Let's assume we're not going to do that, and let's say this is television. It is exactly what people want. So -- and I think the interesting thing is to look at FOX News. A lot of the same thing has happened there.

STELTER: A lot of controversy about Bill O'Reilly and his exaggerations.

WOLFF: Totally, a fabulous of -- of fabulous proportions. Nothing happens there. Why doesn't it happen there? It doesn't because Roger Ailes is a remarkably good boss because he has his eye focused on what the audience wants, and he doesn't allow the kind of eating of itself that we tend to do in this business.

STELTER: With months now NBC, there has been uncertainty. You saw the picture of Brian and the dog. Did you think it was partly an attempted image rehab, him out walking the dog with his wife and his daughter?

WOLFF: Dogs are always an attempt at image rehab. You see a dog, you see a rehab.

STELTER: That's another cynical question but you think so, huh? You think NBC is going to come out and announce this soon? Are they going to stick with Brian Williams?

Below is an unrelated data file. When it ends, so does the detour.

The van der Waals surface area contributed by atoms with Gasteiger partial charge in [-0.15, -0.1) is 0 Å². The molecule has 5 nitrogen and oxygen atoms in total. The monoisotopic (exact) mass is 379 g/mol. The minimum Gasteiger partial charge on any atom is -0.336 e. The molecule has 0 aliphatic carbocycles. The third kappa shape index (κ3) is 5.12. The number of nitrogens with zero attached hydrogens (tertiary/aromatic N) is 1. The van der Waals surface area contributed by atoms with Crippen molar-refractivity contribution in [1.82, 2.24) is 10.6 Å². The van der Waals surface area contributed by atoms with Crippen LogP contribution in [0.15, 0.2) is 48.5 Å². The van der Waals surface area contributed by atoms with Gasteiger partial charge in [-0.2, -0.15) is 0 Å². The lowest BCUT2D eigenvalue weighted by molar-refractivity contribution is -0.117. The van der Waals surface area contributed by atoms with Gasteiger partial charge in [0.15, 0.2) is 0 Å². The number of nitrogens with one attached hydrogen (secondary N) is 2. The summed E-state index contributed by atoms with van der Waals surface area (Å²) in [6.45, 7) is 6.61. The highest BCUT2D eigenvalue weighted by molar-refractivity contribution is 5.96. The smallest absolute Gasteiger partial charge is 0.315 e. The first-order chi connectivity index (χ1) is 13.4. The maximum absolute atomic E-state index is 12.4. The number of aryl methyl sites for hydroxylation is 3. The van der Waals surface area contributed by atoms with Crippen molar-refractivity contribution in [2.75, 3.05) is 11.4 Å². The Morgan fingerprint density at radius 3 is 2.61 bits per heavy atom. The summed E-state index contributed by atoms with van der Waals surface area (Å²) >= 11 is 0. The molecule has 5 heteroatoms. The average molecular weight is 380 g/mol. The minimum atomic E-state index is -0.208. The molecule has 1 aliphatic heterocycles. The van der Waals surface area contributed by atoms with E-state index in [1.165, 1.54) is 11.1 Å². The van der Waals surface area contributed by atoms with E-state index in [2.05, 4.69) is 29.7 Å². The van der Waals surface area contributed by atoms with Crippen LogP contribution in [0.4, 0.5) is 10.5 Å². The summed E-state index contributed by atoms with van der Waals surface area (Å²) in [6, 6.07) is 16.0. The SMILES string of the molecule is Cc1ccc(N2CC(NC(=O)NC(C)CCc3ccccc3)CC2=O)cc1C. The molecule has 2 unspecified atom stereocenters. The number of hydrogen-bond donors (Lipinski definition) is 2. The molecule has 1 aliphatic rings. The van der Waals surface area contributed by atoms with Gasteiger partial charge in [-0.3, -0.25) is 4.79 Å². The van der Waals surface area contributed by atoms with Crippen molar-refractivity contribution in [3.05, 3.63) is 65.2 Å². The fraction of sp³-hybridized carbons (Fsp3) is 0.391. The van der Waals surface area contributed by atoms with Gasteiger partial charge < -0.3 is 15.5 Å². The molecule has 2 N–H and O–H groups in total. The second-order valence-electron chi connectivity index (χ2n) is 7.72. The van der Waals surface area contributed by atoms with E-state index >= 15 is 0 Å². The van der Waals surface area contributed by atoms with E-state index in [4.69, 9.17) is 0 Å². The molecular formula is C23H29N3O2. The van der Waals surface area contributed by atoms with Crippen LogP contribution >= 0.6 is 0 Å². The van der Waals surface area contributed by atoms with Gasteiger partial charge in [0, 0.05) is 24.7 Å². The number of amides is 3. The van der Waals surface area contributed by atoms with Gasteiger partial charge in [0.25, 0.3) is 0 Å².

WOLFF: I think that NBC wants Brian Williams to come back. They want him to come back because he's of enormous value. It's very hard, maybe even impossible, to create another television anchor of the television anchor age. That's an age that's over.

So, if you have it, I think -- I think you want to keep it. I also think part of this is about NBC itself.

What happened here, this is -- you can look at it as a civil war inside of NBC. Comcast came in, Steve Burke didn't want to have anything to do with managing talent, which is, by the way, his central job.


WOLFF: So, he put in a lot of people between him and the talent who knew nothing about managing talent. The talent said basically, OK, we're in charge because we're the talent and you can't manage us.

So then the managers suddenly seen an opportunity, turned against the talent. I mean, why is Brian Williams different at NBC from what's happened with Bill O'Reilly at FOX? Basically because NBC, the managers at NBC, began briefing against him.

STELTER: So it's a strong charge. You think it's true, huh? Briefing against him?

WOLFF: I know it's true.